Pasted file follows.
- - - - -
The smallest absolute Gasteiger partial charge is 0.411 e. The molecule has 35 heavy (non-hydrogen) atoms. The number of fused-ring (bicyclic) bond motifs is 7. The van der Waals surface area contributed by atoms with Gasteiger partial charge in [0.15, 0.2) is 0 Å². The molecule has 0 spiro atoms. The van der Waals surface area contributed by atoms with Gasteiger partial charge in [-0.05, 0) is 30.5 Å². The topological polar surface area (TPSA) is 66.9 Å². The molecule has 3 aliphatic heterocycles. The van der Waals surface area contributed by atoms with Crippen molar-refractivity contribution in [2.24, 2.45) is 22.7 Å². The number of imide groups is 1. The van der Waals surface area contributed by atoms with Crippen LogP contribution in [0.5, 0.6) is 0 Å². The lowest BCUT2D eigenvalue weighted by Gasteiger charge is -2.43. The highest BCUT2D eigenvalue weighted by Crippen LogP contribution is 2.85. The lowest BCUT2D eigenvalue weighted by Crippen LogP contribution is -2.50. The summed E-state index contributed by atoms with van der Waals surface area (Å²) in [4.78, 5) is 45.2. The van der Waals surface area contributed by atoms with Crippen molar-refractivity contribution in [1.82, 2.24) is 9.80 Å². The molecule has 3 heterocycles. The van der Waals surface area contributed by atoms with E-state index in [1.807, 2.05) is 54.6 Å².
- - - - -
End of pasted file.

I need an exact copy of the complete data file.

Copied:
The smallest absolute Gasteiger partial charge is 0.411 e. The molecule has 35 heavy (non-hydrogen) atoms. The number of fused-ring (bicyclic) bond motifs is 7. The van der Waals surface area contributed by atoms with Gasteiger partial charge in [0.15, 0.2) is 0 Å². The molecule has 0 spiro atoms. The van der Waals surface area contributed by atoms with Gasteiger partial charge in [-0.05, 0) is 30.5 Å². The topological polar surface area (TPSA) is 66.9 Å². The molecule has 3 aliphatic heterocycles. The van der Waals surface area contributed by atoms with Crippen molar-refractivity contribution in [2.24, 2.45) is 22.7 Å². The number of imide groups is 1. The van der Waals surface area contributed by atoms with Crippen LogP contribution in [0.5, 0.6) is 0 Å². The lowest BCUT2D eigenvalue weighted by Gasteiger charge is -2.43. The highest BCUT2D eigenvalue weighted by Crippen LogP contribution is 2.85. The lowest BCUT2D eigenvalue weighted by Crippen LogP contribution is -2.50. The summed E-state index contributed by atoms with van der Waals surface area (Å²) in [4.78, 5) is 45.2. The van der Waals surface area contributed by atoms with Crippen molar-refractivity contribution in [1.82, 2.24) is 9.80 Å². The molecule has 3 heterocycles. The van der Waals surface area contributed by atoms with E-state index in [1.807, 2.05) is 54.6 Å².